7. Kazibem / My Kazibe 2:37
8. Süleyman Aga / Mr. Suleyman 4:36
9. Kütahya`nin Pinarlari / Kütahya's Fountain 5:59
10. Ergün'e / To Ergün 7:24
11. Koca Arap / Huge Black 2:12
12. Karşılama / Meeting 6:24

High pitch
thegoodone is the word to clear your ears.


Okay Temiz was born in 1939 near Istanbul. Having studied drumming at the academy of Ankara, he began his professional career as a member of show groups, with which he toured North Africa, the Near East and all of Turkey. In Europe, Okay Temiz felt especially at ease in Scandinavia, and he has since adopted both Sweden and Finland as second homes. Already at an early stage he regarded himself as an 'international' - what today would be called a world musician - and succeeded in bringing together widely differing musical influences.
In the late 1960s, the American trumpet player Don Cherry - who took great interest in African and Asian cultures - heard the Okay Temiz play in Stockholm. The incident sparked a collaboration which would last many years. In the mid-1970s, Temiz founded the ensemble ORIENTAL WIND, a regular and successful guest on the concert stages of Europe throughout the years of its existence.
Just as he has often invited European musicians to make guest performances in Turkey, Temiz has repeatedly introduced Eastern musicians to Europe, primarily people whose musical roots are in the folklore of their country.
According to one critic, Temiz 'is an energetic, and at the same time sensitive drummer with an incredible feel for nuances. Even when he chooses to be moderate in his setting of accents, the lovely melodies are threaded into a dense and powerful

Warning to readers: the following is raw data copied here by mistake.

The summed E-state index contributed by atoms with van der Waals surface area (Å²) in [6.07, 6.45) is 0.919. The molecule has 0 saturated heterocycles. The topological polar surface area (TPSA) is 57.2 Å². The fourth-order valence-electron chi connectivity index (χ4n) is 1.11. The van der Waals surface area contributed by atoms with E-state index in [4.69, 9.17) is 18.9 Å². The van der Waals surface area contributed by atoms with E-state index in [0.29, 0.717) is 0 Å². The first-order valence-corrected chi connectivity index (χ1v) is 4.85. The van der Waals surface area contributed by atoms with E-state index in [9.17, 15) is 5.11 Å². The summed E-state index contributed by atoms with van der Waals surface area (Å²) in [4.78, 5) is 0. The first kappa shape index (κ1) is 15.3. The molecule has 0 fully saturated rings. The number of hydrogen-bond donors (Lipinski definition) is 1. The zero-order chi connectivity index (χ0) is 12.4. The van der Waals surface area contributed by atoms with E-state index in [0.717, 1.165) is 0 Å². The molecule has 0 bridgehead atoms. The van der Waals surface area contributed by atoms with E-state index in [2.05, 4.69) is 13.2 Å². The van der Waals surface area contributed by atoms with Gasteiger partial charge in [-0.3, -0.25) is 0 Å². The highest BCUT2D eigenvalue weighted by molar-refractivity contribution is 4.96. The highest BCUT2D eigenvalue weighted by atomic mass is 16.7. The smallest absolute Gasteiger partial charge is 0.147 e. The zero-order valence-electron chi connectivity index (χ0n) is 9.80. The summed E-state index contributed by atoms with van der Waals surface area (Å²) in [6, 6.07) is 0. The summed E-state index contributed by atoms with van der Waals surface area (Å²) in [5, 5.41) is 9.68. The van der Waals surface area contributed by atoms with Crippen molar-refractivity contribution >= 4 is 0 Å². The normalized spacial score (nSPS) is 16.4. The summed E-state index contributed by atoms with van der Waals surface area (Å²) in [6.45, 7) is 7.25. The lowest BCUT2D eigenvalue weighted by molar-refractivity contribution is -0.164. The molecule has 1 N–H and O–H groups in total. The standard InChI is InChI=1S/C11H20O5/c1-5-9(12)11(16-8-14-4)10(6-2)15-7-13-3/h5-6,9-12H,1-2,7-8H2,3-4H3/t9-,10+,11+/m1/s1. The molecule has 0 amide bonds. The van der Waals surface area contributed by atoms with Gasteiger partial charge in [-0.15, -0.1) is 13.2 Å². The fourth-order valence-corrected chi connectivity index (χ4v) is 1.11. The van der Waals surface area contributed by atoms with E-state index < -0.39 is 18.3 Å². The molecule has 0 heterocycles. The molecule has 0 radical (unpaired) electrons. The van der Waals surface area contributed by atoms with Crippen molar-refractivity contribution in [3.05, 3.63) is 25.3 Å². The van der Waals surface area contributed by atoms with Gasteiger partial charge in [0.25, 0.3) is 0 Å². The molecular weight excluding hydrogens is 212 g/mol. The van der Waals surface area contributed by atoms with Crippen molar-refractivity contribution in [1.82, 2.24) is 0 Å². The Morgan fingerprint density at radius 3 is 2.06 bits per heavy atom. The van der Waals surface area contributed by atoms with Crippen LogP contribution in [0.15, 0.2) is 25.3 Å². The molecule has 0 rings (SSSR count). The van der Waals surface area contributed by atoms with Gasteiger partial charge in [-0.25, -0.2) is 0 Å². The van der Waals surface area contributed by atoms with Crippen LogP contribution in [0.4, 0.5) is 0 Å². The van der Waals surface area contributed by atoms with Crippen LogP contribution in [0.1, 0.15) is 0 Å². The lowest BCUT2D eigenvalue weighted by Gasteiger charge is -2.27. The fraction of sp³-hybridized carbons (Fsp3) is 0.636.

weave of rhythms presenting a challenge to the co-musician. Okay Temiz is also an outstanding percussionist who has achieved true mastery above all on the South American berimbao.'
The zurna has accompanied Temiz throughout his life; its sounds being associa­ted with the most exciting incidents of his childhood - celebrations, dances and holi­days. In the 1970s Temiz frequently perfor­med in Scandinavia with Binali Selman, a renowned zurna player from Eastern Turkey. In the 80s he worked with another zurna player in Stockholm - Ziya Aytekin from the north-eastern part of their homeland. In 1996/67, following his return to Turkey, Temiz met a young zurna player from the country's west, Ahmet Ozden, whom he regards as one of the greatest living masters of this difficult instrument.

Another side of Okay at Inconstantsol, Okay Temiz + Johnny Dyani – Witchdoctor’s Son, don't forget to thank Owombat


  1. you are the unstoppable, kokolo!
    thanks for all your recent gifts,it won't be long till I join you here,all is a matter of time,till then let's listen and dance :)

  2. I'll have to post for miles and miles to return those hours of good listening, good luck!

  3. ahh... miles & smiles...

    I do love the sound of the zurna...


  4. Like this post!
    and i'd like to listen to this records!
    can you tell the password to archive?

  5. thegoodone

    is the word to clear your ears.